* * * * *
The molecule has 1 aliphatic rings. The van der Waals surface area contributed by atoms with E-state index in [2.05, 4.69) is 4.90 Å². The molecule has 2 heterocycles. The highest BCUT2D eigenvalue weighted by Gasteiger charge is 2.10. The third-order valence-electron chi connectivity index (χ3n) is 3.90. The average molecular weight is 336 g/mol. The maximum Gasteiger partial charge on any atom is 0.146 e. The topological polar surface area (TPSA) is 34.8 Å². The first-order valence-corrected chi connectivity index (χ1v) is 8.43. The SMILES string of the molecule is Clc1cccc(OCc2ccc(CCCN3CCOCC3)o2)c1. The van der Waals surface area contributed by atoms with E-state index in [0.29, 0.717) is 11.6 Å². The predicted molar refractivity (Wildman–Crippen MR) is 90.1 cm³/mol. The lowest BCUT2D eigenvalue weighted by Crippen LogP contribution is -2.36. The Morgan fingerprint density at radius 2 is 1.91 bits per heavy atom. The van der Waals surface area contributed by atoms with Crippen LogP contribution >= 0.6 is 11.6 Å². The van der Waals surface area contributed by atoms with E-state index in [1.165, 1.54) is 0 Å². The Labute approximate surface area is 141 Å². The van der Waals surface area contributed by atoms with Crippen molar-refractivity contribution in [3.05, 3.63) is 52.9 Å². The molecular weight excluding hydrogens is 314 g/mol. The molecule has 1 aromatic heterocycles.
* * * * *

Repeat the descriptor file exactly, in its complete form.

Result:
The molecule has 1 aliphatic rings. The van der Waals surface area contributed by atoms with E-state index in [2.05, 4.69) is 4.90 Å². The molecule has 2 heterocycles. The highest BCUT2D eigenvalue weighted by Gasteiger charge is 2.10. The third-order valence-electron chi connectivity index (χ3n) is 3.90. The average molecular weight is 336 g/mol. The maximum Gasteiger partial charge on any atom is 0.146 e. The topological polar surface area (TPSA) is 34.8 Å². The first-order valence-corrected chi connectivity index (χ1v) is 8.43. The SMILES string of the molecule is Clc1cccc(OCc2ccc(CCCN3CCOCC3)o2)c1. The van der Waals surface area contributed by atoms with E-state index in [0.29, 0.717) is 11.6 Å². The predicted molar refractivity (Wildman–Crippen MR) is 90.1 cm³/mol. The lowest BCUT2D eigenvalue weighted by Crippen LogP contribution is -2.36. The Morgan fingerprint density at radius 2 is 1.91 bits per heavy atom. The van der Waals surface area contributed by atoms with Crippen LogP contribution >= 0.6 is 11.6 Å². The van der Waals surface area contributed by atoms with E-state index in [1.165, 1.54) is 0 Å². The Labute approximate surface area is 141 Å². The van der Waals surface area contributed by atoms with Crippen molar-refractivity contribution in [3.05, 3.63) is 52.9 Å². The molecular weight excluding hydrogens is 314 g/mol. The molecule has 1 aromatic heterocycles.